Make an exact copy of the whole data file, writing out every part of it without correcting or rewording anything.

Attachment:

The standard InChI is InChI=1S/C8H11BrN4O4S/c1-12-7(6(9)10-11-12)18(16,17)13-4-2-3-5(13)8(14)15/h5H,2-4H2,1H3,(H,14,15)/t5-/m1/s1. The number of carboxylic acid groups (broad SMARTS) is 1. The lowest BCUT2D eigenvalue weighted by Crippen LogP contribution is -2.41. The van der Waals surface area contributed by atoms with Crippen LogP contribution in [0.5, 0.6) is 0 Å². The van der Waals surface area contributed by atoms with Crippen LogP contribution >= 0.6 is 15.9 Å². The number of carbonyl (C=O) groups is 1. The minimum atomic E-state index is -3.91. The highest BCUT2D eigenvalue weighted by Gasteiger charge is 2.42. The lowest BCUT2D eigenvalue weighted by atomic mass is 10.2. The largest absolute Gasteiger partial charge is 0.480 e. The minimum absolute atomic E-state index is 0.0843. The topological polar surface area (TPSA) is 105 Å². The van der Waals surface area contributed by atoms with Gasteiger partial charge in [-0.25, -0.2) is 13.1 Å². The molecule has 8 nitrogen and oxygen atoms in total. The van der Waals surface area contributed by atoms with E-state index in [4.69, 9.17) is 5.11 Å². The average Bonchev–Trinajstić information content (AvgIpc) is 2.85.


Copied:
The standard InChI is InChI=1S/C8H11BrN4O4S/c1-12-7(6(9)10-11-12)18(16,17)13-4-2-3-5(13)8(14)15/h5H,2-4H2,1H3,(H,14,15)/t5-/m1/s1. The number of carboxylic acid groups (broad SMARTS) is 1. The lowest BCUT2D eigenvalue weighted by Crippen LogP contribution is -2.41. The van der Waals surface area contributed by atoms with Crippen LogP contribution in [0.5, 0.6) is 0 Å². The van der Waals surface area contributed by atoms with Crippen LogP contribution >= 0.6 is 15.9 Å². The number of carbonyl (C=O) groups is 1. The minimum atomic E-state index is -3.91. The highest BCUT2D eigenvalue weighted by Gasteiger charge is 2.42. The lowest BCUT2D eigenvalue weighted by atomic mass is 10.2. The largest absolute Gasteiger partial charge is 0.480 e. The minimum absolute atomic E-state index is 0.0843. The topological polar surface area (TPSA) is 105 Å². The van der Waals surface area contributed by atoms with Gasteiger partial charge in [-0.25, -0.2) is 13.1 Å². The molecule has 8 nitrogen and oxygen atoms in total. The van der Waals surface area contributed by atoms with E-state index in [4.69, 9.17) is 5.11 Å². The average Bonchev–Trinajstić information content (AvgIpc) is 2.85.